In order to further advance and secure the University’s Internet status, ResNet has implemented a Network Access System to ensure protection.The Network Access System serves as an authentication device that, according to Resnet Central Manager Richard Jackson, also establishes whether students have proper virus and spyware protections. This is the screen that appears when a person connects to the server using an Ethernet cable in the dorms or within a wireless area on campus. It asks for full e-mail address and coinciding password.
Additionally, Jackson said that after the Viginia Tech. massacre, Resnet began its initiatives to install this system that would allow students to be aware of crucial updates for safety via Internet pop-ups through the Network Access System.
“As long as students are connected to the network,” Jackson said, students will receive these notifications.
The screen asking the user to sign in may present a notice which indicates if the person is need of certain spyware and/or virus protection software.
The Network Access System now provides free software that students can download. Jackson said that 10 percent of the student population at WCU does not have adequate virus/spyware protection. This, he said, can “Increase the traffic of viruses” within the network.
Jackson also said that both spy- ware and virus protection are needed on a student’s computer.
In addition to viruses, some of the issues that ResNet detects as detriments to the network could be the computers themselves. However, Jackson said that due to the Network Access System, the staff at ResNet can now know the types of operating systems that students have; which dictates the training of the staff. Although having newer computers can process more data at a faster rate, it is not as considerable a problem as the prevalence of viruses Jackson said.
Another significant contribution to the inefficiency of the network-for example, students not being able to log on-is the presence of routers.
Jackson said that routers are used to enable wireless connections. Instead of connecting the ethernet cable into the wall, a router allows the student to access the Internet without being stationery.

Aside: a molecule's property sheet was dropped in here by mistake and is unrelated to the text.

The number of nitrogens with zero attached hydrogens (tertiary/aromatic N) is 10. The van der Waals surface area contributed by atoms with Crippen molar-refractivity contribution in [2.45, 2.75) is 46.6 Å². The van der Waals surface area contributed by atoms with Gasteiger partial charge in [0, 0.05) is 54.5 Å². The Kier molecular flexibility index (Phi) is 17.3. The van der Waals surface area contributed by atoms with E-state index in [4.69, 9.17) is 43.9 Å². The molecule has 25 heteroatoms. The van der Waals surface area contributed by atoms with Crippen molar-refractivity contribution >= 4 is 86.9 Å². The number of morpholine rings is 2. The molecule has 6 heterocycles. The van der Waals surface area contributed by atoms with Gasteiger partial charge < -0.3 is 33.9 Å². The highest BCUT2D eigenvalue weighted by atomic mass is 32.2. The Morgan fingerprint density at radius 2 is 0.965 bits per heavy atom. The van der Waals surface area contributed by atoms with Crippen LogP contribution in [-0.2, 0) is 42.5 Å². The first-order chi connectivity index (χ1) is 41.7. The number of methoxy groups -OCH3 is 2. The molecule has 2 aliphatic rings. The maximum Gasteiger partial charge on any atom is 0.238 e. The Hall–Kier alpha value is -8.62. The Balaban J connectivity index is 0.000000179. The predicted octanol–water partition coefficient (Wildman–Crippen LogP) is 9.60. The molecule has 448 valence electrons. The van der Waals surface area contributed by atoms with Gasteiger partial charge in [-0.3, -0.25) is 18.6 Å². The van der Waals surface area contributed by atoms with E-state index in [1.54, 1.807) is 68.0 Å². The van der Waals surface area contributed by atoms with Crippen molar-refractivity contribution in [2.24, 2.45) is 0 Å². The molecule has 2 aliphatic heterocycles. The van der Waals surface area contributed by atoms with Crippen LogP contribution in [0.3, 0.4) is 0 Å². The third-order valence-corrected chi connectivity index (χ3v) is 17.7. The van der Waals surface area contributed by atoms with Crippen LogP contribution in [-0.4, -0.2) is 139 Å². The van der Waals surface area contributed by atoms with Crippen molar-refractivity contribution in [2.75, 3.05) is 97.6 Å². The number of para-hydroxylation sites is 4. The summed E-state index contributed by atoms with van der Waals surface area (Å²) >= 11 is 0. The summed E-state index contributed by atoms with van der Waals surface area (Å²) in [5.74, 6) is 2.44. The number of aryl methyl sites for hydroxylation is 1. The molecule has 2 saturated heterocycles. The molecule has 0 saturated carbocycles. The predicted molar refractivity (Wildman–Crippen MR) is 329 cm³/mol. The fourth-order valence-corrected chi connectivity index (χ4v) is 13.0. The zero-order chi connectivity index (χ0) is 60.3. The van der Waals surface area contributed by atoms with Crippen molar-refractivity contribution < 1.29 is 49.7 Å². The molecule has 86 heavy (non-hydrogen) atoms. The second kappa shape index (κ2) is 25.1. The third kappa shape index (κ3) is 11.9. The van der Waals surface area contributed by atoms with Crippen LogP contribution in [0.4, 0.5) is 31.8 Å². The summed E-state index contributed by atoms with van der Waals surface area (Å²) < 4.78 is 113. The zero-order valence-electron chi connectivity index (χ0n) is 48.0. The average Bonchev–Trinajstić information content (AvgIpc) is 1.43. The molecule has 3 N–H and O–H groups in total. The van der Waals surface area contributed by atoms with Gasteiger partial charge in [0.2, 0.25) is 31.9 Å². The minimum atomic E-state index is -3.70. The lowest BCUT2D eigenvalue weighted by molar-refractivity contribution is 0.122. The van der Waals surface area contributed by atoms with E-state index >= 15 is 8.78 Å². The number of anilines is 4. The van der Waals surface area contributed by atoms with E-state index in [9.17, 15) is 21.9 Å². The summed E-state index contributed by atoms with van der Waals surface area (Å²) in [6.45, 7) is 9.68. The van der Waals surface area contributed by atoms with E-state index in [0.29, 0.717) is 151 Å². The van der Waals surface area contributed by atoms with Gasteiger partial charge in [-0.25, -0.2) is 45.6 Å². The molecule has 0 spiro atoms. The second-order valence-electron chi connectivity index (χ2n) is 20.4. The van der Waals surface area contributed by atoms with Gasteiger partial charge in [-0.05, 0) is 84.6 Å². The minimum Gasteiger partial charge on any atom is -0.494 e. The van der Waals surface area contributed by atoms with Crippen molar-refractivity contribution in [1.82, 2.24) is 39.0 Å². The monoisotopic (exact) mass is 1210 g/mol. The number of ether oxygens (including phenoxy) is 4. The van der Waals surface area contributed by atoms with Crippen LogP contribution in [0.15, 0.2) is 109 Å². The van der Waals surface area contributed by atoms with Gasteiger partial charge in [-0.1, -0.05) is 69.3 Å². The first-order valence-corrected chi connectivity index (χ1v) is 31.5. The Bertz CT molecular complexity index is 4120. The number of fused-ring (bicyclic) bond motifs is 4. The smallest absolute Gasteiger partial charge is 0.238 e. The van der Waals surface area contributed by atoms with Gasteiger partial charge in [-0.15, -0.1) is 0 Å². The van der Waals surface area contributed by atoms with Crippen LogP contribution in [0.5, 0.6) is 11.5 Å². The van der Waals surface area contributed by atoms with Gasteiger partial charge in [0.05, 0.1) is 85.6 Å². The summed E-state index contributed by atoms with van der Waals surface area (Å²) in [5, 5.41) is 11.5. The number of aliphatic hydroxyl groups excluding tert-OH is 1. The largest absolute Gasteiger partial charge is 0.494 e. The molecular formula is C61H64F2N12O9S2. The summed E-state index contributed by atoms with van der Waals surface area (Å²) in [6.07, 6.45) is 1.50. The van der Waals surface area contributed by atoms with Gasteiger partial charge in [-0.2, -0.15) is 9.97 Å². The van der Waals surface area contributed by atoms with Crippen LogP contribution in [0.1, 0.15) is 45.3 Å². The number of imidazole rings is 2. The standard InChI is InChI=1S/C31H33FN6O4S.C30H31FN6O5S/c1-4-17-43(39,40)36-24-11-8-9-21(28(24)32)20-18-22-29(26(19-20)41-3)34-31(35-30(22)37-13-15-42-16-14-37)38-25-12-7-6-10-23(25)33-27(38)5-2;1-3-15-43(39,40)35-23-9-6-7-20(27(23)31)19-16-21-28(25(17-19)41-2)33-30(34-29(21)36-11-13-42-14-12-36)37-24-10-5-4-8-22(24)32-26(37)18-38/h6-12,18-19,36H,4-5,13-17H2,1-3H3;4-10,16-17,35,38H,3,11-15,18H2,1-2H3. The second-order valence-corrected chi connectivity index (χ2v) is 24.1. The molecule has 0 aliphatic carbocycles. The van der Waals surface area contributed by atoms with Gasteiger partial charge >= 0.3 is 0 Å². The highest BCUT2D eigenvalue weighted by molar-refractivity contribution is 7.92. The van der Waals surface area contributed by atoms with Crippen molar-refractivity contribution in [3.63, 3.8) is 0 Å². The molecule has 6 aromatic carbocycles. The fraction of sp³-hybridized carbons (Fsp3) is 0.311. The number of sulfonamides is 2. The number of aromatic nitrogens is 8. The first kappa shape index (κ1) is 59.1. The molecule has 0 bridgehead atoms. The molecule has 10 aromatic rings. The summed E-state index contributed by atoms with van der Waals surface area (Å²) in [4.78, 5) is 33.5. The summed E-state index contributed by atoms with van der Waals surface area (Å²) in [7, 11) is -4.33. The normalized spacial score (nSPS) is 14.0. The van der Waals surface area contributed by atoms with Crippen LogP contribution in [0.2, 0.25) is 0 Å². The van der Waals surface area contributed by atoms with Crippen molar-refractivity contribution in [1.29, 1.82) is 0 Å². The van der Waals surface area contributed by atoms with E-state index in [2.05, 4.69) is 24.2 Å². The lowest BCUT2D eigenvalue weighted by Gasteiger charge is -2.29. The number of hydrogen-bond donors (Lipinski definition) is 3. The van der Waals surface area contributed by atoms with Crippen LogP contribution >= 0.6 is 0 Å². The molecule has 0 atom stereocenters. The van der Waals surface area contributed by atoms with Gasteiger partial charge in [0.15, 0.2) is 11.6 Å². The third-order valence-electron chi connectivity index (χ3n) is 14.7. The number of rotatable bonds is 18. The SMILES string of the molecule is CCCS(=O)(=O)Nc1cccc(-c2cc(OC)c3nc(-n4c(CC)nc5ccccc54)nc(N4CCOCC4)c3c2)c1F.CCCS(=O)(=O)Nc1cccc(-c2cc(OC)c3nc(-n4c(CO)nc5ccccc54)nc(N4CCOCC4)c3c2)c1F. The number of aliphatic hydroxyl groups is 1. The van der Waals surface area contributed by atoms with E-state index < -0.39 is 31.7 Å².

However, Jackson said that if the router was not set up properly, it can severely affect the dynamic of others trying to log on. Others can actually use the wireless connection from one person if within a close vicinity, and those who are using the ethernet connection may have difficulty logging on.
“Wireless routers are a lot slower than connecting into a wall,” Jackson said.
Jackson explained that students may bring their routers to the ResNet and the staff will properly set up the router.
In the future, Jackson said that ResNet intends on having the new residence halls wireless. The date for this, however, is not yet determined.
Jackson said that the Network Access System cannot view the user’s Internet surfing history nor can it scan the types of files on the computer.
“This this is not ‘Big Brother,'” Jackson said.
The system was initiated Sept. 20 and each was completed in each residence hall at a time.
In order to avoid possible problems, Jackson said that students should have updated spyware and virus software. In addition, students should acknowledge the warning that the system provides.
For instance, Jackson said that a “smart failure,” indicates a hardware failure and if a person does not rectify the situation by updating or installing the proper software, they may be unable to reboot his or her computer.
Lastly, Jackson said that ResNet tries to respond to residents’ inquiries as soon as possible and that they are here to help.
ResNet serves 5200 computers per week.
“[Network Access System] is a tool,” Jackson said. “We are here to help in any way we can.”
Nicole Fortuna is a second-year student of the Honors College majoring in English with a minor in linguistics. She can be reached at NF626790@wcupa.edu.